It is not easy being a business owner in a community where you have to work harder and get paid less.
This past Saturday, Austin had POWER on the streets. The Austin POWER 5K kicked off its 3rd Annual Run/Walk 5K. The Austin African American Business Networking Association (AAABNA) members should be beaming with pride, especially Malcolm Crawford and Charmaine Rickette, for the turnout and the success of the event.
It was a day when people came to Austin to support economic growth and development in the Austin community. This was a day when people came to Austin from all over the city and even different cities.
Events like this build positive and productive relationships for the growth of Austin.
Furthermore, the growth of our West Side is not possible if we don’t have strong partnerships with banks in our community to serve our financial needs. Banks must do more to partner with current business owners and with those who have the desire and motivation to start a new business on the West Side.
AAABNA was formed by local business owners who are proud of their African-American heritage and felt there is a need for us to pool resources to bring about effective change in the African-American community. The Austin African American Business Networking Association continues to be at the forefront of economic impact by creating and stimulating business growth.
As a business owner myself, I know what other business owners are thinking, feeling and needing each day. We need money to make payroll, pay other expenses and expand our business. We need to find people who want to work and also deal with the problem of government intrusion.
With all of that, the struggle is real and yet we still survive, so for all of that I say, “Congratulations!” to business owners in Austin, and keep fighting to stay alive and thrive.
As I serve as a state representative and also work as a business owner, I have noticed the difference between struggling businesses and thriving businesses. I know how to move from a struggling business to a thriving business.
Thriving businesses have access to capital and are good business managers, while struggling business either have access to capital and are poor business managers, or they have no access to capital. As chairman of the Illinois House Financial Institutions Committee, I have gotten to better understand why it is so hard for businesses to access capital.
It seems that banks are looking for reasons to not lend to us. So we have to find ways to meet the banks’ requirements and work with financial institutions that want to work with us. We also have to call banks out and hold them accountable for how our businesses are treated.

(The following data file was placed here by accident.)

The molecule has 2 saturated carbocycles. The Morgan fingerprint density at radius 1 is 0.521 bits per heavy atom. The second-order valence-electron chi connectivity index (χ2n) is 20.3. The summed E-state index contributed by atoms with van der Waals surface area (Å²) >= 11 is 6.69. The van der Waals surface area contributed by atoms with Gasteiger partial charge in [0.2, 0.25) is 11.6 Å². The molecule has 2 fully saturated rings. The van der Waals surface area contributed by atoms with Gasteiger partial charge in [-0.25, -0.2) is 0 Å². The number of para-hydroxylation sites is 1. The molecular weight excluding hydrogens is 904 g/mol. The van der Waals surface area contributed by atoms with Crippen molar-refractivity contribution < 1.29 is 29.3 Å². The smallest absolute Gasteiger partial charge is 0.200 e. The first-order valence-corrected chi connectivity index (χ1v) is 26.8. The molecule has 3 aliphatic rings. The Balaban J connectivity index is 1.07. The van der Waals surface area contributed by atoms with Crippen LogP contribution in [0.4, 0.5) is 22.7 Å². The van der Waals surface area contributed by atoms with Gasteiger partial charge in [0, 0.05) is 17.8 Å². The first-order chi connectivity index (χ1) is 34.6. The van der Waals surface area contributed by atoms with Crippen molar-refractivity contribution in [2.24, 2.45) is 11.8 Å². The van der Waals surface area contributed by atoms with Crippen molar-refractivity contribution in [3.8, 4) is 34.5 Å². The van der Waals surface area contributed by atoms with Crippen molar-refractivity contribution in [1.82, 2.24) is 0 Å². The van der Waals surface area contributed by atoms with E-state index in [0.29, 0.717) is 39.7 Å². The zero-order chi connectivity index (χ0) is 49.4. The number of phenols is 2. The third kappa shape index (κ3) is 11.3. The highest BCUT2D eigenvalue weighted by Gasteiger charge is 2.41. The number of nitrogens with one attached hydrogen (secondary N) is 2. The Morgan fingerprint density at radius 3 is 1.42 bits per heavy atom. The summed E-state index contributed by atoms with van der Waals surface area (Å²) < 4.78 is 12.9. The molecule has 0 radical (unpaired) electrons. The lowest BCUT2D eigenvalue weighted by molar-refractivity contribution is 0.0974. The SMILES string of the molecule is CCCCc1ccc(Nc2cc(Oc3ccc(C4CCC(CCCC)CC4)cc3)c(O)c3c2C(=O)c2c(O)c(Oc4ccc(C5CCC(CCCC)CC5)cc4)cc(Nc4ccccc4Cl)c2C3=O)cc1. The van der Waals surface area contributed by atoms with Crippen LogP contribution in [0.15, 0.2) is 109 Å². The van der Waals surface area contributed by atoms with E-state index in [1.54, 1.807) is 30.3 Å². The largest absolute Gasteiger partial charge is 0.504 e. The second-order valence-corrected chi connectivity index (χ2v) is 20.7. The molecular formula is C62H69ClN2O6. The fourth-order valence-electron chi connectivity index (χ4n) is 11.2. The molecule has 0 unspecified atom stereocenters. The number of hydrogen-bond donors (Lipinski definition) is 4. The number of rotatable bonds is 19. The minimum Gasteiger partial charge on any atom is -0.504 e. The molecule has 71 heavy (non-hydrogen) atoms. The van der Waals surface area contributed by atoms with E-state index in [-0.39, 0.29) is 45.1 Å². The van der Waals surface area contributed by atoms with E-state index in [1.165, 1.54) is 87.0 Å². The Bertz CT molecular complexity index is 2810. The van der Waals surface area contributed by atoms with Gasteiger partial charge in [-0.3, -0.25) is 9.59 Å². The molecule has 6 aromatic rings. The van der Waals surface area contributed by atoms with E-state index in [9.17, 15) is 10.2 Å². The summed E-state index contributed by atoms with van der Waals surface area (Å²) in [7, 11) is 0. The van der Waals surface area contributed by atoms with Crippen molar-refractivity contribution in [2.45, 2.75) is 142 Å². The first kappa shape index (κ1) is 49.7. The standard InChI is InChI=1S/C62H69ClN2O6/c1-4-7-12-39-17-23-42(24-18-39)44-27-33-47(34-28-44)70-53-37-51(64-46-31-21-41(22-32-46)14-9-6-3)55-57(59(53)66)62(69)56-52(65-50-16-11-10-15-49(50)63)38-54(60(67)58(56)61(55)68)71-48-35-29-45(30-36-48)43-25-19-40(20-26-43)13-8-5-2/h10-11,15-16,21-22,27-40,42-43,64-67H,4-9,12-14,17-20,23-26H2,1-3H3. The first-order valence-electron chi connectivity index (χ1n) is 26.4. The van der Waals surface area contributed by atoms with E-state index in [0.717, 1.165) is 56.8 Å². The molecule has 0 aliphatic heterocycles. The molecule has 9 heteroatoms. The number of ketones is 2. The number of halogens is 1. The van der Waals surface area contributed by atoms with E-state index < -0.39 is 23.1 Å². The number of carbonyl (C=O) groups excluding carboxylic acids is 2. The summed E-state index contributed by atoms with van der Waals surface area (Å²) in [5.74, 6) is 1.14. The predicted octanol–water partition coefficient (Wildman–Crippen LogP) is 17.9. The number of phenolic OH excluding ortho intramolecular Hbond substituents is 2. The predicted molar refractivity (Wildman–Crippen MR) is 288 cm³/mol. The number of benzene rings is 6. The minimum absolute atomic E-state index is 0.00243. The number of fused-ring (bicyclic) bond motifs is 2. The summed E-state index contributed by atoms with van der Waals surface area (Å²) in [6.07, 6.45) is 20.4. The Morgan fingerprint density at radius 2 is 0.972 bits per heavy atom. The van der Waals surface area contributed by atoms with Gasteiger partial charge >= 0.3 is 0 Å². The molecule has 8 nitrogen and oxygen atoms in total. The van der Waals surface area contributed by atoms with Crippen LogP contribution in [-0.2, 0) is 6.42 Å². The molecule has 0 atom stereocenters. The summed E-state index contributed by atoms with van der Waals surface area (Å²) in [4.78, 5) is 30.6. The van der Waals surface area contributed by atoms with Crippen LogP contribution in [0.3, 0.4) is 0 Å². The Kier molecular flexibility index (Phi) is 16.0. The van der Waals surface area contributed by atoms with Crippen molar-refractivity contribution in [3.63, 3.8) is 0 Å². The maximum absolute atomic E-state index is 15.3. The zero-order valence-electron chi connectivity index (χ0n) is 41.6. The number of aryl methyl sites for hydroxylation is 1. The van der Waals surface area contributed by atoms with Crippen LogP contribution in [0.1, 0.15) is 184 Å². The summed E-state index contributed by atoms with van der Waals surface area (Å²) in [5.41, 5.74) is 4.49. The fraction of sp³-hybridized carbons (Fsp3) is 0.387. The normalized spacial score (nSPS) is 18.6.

The traditional “community bank” model doesn’t work for us. Being black and owning our businesses in black communities make our relationships with banks one-sided.
We make deposits, we make withdrawals of our own money that we make to banks; we pay bank fees, and we help banks meet their Community Reinvestment Act (CRA) requirements – and that seems to be the extent of our relationship with them.
Banks always seem to find ways to tell us “no” when it comes to having a banking relationship that benefits both the bank and us.
It is clear that we have to continue to work on the traditional capital options available to entrepreneurs and small businesses, such as bank financing, financing from friends and family, and obtaining private equity. However, I don’t recommend that we make those our only options to grow or support our businesses.
Besides obtaining needed capital, our businesses also need to exert strong influence in our community and in our government. Our businesses will not grow if we don’t influence social and economic change for families in our communities.
Business owners have to look at the model of the big businesses like AT&T, Com Ed and Peoples Gas. They all have political influence, and they invest in political action committees (PACs) to follow through with that influence.
Look at Coke, Pepsi, Dr. Pepper and the soda industry right now. They are influencing government and are forcing the repeal of the Cook County soda tax.
Taking a broader view, every able person deserves an opportunity to earn a living — and the economy is better off when everyone participates in it. Yet not everyone in the Chicago region has the same pathway to economic success.
Over generations, policies and practices have set up barricades in and around Chicago, ultimately leading to a region where people of different races and incomes live separately from one another.
These boundaries affect local public school performance, business investment, workers’ preparation for today’s jobs and what kinds of employment — if any — are available within a reasonable commute of where a person can afford to live.
In the end, a lack of access to capital, poor quality infrastructure and environmental racism remain tremendous barriers to long-term success for black people, particularly on the West Side.
The lack of targeted investments in these areas impacts our quality of life by limiting job and educational access and exacerbating challenges related to healthy food, pollution and crime.
Chicago needs a mayor who will tackle these issues head on, and a banking/financial system that works for all of us.